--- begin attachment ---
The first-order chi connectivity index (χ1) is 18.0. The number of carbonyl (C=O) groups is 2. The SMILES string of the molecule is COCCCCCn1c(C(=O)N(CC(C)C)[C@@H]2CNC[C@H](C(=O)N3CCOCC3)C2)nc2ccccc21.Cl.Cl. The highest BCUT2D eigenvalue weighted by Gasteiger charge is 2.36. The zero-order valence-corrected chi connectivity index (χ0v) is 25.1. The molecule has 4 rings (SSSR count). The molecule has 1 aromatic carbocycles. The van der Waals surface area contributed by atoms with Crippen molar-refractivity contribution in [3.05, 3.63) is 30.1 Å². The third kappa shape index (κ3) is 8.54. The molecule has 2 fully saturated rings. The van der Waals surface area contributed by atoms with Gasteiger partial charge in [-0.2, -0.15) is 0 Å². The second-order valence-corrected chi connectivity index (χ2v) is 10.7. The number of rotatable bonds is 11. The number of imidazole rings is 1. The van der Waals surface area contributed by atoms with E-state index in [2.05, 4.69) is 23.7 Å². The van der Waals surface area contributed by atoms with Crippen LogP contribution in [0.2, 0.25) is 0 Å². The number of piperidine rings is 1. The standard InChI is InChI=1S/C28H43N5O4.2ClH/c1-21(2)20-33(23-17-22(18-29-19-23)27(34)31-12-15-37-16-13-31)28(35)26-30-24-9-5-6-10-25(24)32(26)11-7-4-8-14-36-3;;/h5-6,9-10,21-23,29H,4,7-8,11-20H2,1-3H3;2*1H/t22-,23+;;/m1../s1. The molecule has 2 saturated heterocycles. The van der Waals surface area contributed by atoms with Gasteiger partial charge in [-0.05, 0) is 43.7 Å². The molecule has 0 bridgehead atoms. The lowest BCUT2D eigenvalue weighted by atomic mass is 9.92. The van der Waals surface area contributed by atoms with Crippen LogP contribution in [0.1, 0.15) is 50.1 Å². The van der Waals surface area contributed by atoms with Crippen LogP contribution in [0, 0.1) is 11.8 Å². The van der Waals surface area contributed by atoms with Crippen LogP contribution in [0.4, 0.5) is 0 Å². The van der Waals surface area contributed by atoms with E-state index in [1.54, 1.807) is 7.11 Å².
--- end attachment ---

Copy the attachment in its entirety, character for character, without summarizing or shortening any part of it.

The first-order chi connectivity index (χ1) is 18.0. The number of carbonyl (C=O) groups is 2. The SMILES string of the molecule is COCCCCCn1c(C(=O)N(CC(C)C)[C@@H]2CNC[C@H](C(=O)N3CCOCC3)C2)nc2ccccc21.Cl.Cl. The highest BCUT2D eigenvalue weighted by Gasteiger charge is 2.36. The zero-order valence-corrected chi connectivity index (χ0v) is 25.1. The molecule has 4 rings (SSSR count). The molecule has 1 aromatic carbocycles. The van der Waals surface area contributed by atoms with Crippen molar-refractivity contribution in [3.05, 3.63) is 30.1 Å². The third kappa shape index (κ3) is 8.54. The molecule has 2 fully saturated rings. The van der Waals surface area contributed by atoms with Gasteiger partial charge in [-0.2, -0.15) is 0 Å². The second-order valence-corrected chi connectivity index (χ2v) is 10.7. The number of rotatable bonds is 11. The number of imidazole rings is 1. The van der Waals surface area contributed by atoms with E-state index in [2.05, 4.69) is 23.7 Å². The van der Waals surface area contributed by atoms with Crippen LogP contribution in [0.2, 0.25) is 0 Å². The number of piperidine rings is 1. The standard InChI is InChI=1S/C28H43N5O4.2ClH/c1-21(2)20-33(23-17-22(18-29-19-23)27(34)31-12-15-37-16-13-31)28(35)26-30-24-9-5-6-10-25(24)32(26)11-7-4-8-14-36-3;;/h5-6,9-10,21-23,29H,4,7-8,11-20H2,1-3H3;2*1H/t22-,23+;;/m1../s1. The molecule has 2 saturated heterocycles. The van der Waals surface area contributed by atoms with Gasteiger partial charge in [-0.05, 0) is 43.7 Å². The molecule has 0 bridgehead atoms. The lowest BCUT2D eigenvalue weighted by atomic mass is 9.92. The van der Waals surface area contributed by atoms with Crippen LogP contribution in [0.1, 0.15) is 50.1 Å². The van der Waals surface area contributed by atoms with Crippen LogP contribution in [0, 0.1) is 11.8 Å². The van der Waals surface area contributed by atoms with Crippen LogP contribution in [0.4, 0.5) is 0 Å². The van der Waals surface area contributed by atoms with E-state index in [1.54, 1.807) is 7.11 Å².